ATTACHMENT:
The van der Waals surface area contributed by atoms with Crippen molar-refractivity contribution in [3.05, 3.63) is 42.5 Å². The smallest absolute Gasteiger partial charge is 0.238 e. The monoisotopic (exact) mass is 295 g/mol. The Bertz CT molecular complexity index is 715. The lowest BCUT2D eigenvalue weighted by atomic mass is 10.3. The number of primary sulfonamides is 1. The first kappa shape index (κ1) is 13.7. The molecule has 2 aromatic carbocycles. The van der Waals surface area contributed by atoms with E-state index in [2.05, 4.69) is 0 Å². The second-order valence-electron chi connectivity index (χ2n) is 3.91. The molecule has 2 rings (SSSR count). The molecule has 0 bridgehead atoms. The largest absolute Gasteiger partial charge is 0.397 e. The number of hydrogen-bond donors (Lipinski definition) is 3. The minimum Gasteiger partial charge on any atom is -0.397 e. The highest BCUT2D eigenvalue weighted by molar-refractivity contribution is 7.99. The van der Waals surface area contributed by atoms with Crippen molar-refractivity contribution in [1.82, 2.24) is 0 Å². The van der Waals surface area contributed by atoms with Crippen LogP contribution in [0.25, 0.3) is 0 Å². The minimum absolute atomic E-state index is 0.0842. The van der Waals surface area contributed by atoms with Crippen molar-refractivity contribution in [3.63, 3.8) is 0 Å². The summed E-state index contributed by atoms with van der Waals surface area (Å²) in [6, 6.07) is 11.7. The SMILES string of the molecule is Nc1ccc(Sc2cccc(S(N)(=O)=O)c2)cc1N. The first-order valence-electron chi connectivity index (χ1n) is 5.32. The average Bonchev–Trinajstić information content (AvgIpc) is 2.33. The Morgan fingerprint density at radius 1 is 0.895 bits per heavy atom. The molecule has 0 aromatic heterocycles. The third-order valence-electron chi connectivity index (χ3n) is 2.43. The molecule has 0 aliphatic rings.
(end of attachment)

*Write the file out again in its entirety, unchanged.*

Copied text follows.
The van der Waals surface area contributed by atoms with Crippen molar-refractivity contribution in [3.05, 3.63) is 42.5 Å². The smallest absolute Gasteiger partial charge is 0.238 e. The monoisotopic (exact) mass is 295 g/mol. The Bertz CT molecular complexity index is 715. The lowest BCUT2D eigenvalue weighted by atomic mass is 10.3. The number of primary sulfonamides is 1. The first kappa shape index (κ1) is 13.7. The molecule has 2 aromatic carbocycles. The van der Waals surface area contributed by atoms with E-state index in [2.05, 4.69) is 0 Å². The second-order valence-electron chi connectivity index (χ2n) is 3.91. The molecule has 2 rings (SSSR count). The molecule has 0 bridgehead atoms. The largest absolute Gasteiger partial charge is 0.397 e. The number of hydrogen-bond donors (Lipinski definition) is 3. The minimum Gasteiger partial charge on any atom is -0.397 e. The highest BCUT2D eigenvalue weighted by molar-refractivity contribution is 7.99. The van der Waals surface area contributed by atoms with Crippen molar-refractivity contribution in [1.82, 2.24) is 0 Å². The van der Waals surface area contributed by atoms with Crippen LogP contribution in [0.25, 0.3) is 0 Å². The minimum absolute atomic E-state index is 0.0842. The van der Waals surface area contributed by atoms with Crippen molar-refractivity contribution in [3.63, 3.8) is 0 Å². The summed E-state index contributed by atoms with van der Waals surface area (Å²) in [6, 6.07) is 11.7. The SMILES string of the molecule is Nc1ccc(Sc2cccc(S(N)(=O)=O)c2)cc1N. The first-order valence-electron chi connectivity index (χ1n) is 5.32. The average Bonchev–Trinajstić information content (AvgIpc) is 2.33. The Morgan fingerprint density at radius 1 is 0.895 bits per heavy atom. The molecule has 0 aromatic heterocycles. The third-order valence-electron chi connectivity index (χ3n) is 2.43. The molecule has 0 aliphatic rings.